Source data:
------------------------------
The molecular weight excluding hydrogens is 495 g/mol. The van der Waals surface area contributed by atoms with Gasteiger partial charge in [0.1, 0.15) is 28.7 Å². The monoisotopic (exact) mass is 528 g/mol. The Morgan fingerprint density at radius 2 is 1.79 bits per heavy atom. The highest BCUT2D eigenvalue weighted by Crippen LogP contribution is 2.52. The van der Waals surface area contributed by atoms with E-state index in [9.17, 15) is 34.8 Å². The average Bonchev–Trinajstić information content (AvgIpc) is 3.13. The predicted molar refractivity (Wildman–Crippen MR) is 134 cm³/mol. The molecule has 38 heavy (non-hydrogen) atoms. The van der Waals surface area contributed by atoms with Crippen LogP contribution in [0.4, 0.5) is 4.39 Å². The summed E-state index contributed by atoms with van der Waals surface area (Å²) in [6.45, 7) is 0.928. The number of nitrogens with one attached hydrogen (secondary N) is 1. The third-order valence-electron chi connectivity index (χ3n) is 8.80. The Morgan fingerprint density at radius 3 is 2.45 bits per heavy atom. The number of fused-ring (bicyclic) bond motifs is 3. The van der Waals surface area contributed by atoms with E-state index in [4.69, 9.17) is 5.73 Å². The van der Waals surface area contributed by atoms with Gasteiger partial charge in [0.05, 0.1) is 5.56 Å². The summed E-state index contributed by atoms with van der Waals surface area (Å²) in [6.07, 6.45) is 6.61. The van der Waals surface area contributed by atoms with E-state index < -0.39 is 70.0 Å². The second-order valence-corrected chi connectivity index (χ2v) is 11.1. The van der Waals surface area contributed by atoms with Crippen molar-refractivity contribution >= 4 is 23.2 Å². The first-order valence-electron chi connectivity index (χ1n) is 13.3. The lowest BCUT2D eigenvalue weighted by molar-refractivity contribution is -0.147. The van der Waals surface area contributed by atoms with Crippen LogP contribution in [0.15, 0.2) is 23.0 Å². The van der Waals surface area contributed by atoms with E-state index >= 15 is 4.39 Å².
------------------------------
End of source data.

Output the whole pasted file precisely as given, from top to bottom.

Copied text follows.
The molecular weight excluding hydrogens is 495 g/mol. The van der Waals surface area contributed by atoms with Gasteiger partial charge in [0.1, 0.15) is 28.7 Å². The monoisotopic (exact) mass is 528 g/mol. The Morgan fingerprint density at radius 2 is 1.79 bits per heavy atom. The highest BCUT2D eigenvalue weighted by Crippen LogP contribution is 2.52. The van der Waals surface area contributed by atoms with E-state index in [9.17, 15) is 34.8 Å². The average Bonchev–Trinajstić information content (AvgIpc) is 3.13. The predicted molar refractivity (Wildman–Crippen MR) is 134 cm³/mol. The molecule has 38 heavy (non-hydrogen) atoms. The van der Waals surface area contributed by atoms with Crippen LogP contribution in [0.4, 0.5) is 4.39 Å². The summed E-state index contributed by atoms with van der Waals surface area (Å²) in [6.45, 7) is 0.928. The number of nitrogens with one attached hydrogen (secondary N) is 1. The third-order valence-electron chi connectivity index (χ3n) is 8.80. The Morgan fingerprint density at radius 3 is 2.45 bits per heavy atom. The number of fused-ring (bicyclic) bond motifs is 3. The van der Waals surface area contributed by atoms with E-state index in [4.69, 9.17) is 5.73 Å². The van der Waals surface area contributed by atoms with Gasteiger partial charge in [0.05, 0.1) is 5.56 Å². The summed E-state index contributed by atoms with van der Waals surface area (Å²) in [6.07, 6.45) is 6.61. The van der Waals surface area contributed by atoms with E-state index < -0.39 is 70.0 Å². The second-order valence-corrected chi connectivity index (χ2v) is 11.1. The van der Waals surface area contributed by atoms with Crippen molar-refractivity contribution >= 4 is 23.2 Å². The first-order valence-electron chi connectivity index (χ1n) is 13.3. The lowest BCUT2D eigenvalue weighted by molar-refractivity contribution is -0.147. The van der Waals surface area contributed by atoms with Crippen LogP contribution in [0.15, 0.2) is 23.0 Å². The van der Waals surface area contributed by atoms with E-state index >= 15 is 4.39 Å².